Thesis.ballew

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Thesis.ballew

  1. 1. MS. AMY BALLEW AN EDUCATION SPECIALIST PROJECT PRESENTED TO THE COLLEGE OF GRADUATE STUDIES OF GEORGIA SOUTHERN UNIVERSITY IN PARTIAL FULFILLMENT OF THE REQUIREMENTS FOR THE DEGREE EDUCATION SPECIALIST IN TEACHING AND LEARNING The Effects of Multiple Intelligence Based Strategies on Student Learning In Fifth Grade Math Students
  2. 2. Statement of Problem <ul><li>Increased accountability for achievement </li></ul><ul><li>Today’s learners and individual needs are diverse </li></ul><ul><li>Traditional instruction primarily verbal/ linguistic and mathematic/logic oriented </li></ul><ul><li>Children who show aptitude in other areas struggle in traditionally structured classes </li></ul><ul><li>Lack of empirical data to support multiple intelligences based instruction </li></ul>
  3. 3. Research Question <ul><li>What are the effects of multiple intelligences strategies on students learning in fifth grade math students? </li></ul>
  4. 4. Literature Review <ul><li>Jie-Qi Chen (2004) supports multiple intelligences as a valid scientific theory </li></ul><ul><li>Studies by Tracey & Richey (2007) and Ozdemir, Guneysu, & Takkaya (2006) investigated content area implementation of the MI theory </li></ul><ul><li>Brand (2006), Douglas, Burton, & Reese-Durham (2008), and Hickey (2004) studied the theory in relation to achievement and student learning </li></ul><ul><li>Latham (1997) and Ediger (2000) noted that the use of non-traditional measures provide a more holistic view of learner aptitude </li></ul>
  5. 5. Method <ul><li>Two predetermined groups of 24 students each </li></ul><ul><li>A pretest was administered to both groups </li></ul><ul><li>A multiple intelligences survey was given to the intervention group </li></ul><ul><li>Control group received traditional standards based instruction </li></ul><ul><li>Intervention group received multiple intelligences based instruction </li></ul><ul><li>A post test was administered to both groups </li></ul>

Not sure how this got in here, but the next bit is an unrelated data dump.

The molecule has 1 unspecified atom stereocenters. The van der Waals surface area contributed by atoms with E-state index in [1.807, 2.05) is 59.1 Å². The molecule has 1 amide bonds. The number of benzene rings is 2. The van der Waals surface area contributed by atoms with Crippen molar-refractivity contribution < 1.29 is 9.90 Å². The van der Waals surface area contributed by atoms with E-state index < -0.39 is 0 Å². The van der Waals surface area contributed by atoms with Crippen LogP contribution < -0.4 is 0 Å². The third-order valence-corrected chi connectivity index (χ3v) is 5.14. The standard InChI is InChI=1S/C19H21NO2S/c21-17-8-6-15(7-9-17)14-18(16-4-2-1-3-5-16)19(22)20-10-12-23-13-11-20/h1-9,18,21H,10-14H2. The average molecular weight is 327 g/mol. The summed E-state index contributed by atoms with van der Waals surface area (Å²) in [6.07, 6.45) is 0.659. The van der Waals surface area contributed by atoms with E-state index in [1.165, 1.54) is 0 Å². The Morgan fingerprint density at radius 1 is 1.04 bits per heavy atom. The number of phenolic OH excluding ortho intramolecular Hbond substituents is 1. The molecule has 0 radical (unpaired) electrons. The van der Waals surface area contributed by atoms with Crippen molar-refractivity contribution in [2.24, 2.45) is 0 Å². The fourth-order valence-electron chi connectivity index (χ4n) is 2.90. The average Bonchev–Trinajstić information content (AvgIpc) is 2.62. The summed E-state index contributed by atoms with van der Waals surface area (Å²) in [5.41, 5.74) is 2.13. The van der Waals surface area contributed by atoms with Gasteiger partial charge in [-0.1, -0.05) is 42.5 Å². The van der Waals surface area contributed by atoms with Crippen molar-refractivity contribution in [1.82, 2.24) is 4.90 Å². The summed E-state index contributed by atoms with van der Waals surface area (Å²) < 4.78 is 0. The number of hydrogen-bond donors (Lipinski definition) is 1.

6. 6. Results <ul><li>Independent t-test was used initially on pretest scores from both groups </li></ul><ul><li>Control group mean of 37.63 and experimental group mean of 40.33 (no significant difference) </li></ul><ul><li>Independent t-test was used on post test scores from both groups </li></ul><ul><li>Control group mean of 70.5 and experimental group mean of 82.5 </li></ul><ul><li>A statistical difference was noted on the post test scores </li></ul><ul><li>Larger increase in learners from the intervention group on post test scores </li></ul>
  7. 7. Discussion <ul><li>Results support large scale findings </li></ul><ul><li>Decreased engagement in control group may be because traditional instruction lacks authenticity </li></ul><ul><li>Lack of professional development may contribute to continuation of traditional teaching practices </li></ul><ul><li>21 st Century learners need more complex thinking and problem solving skills </li></ul><ul><li>MI theory engages learners in contextually rich environments which provide authenticity and relevance </li></ul>
  8. 8. Limitations <ul><li>50 Student sample size is small </li></ul><ul><li>Minimal time frame of study (3 weeks) </li></ul>
  9. 9. Future Implications <ul><li>Generalizations may be validated with longitudinal studies and larger sample size </li></ul><ul><li>Descriptive study related to students preferred learning style before and after MI instruction </li></ul><ul><li>A need is present for further content specific studies to support with empirical data </li></ul>

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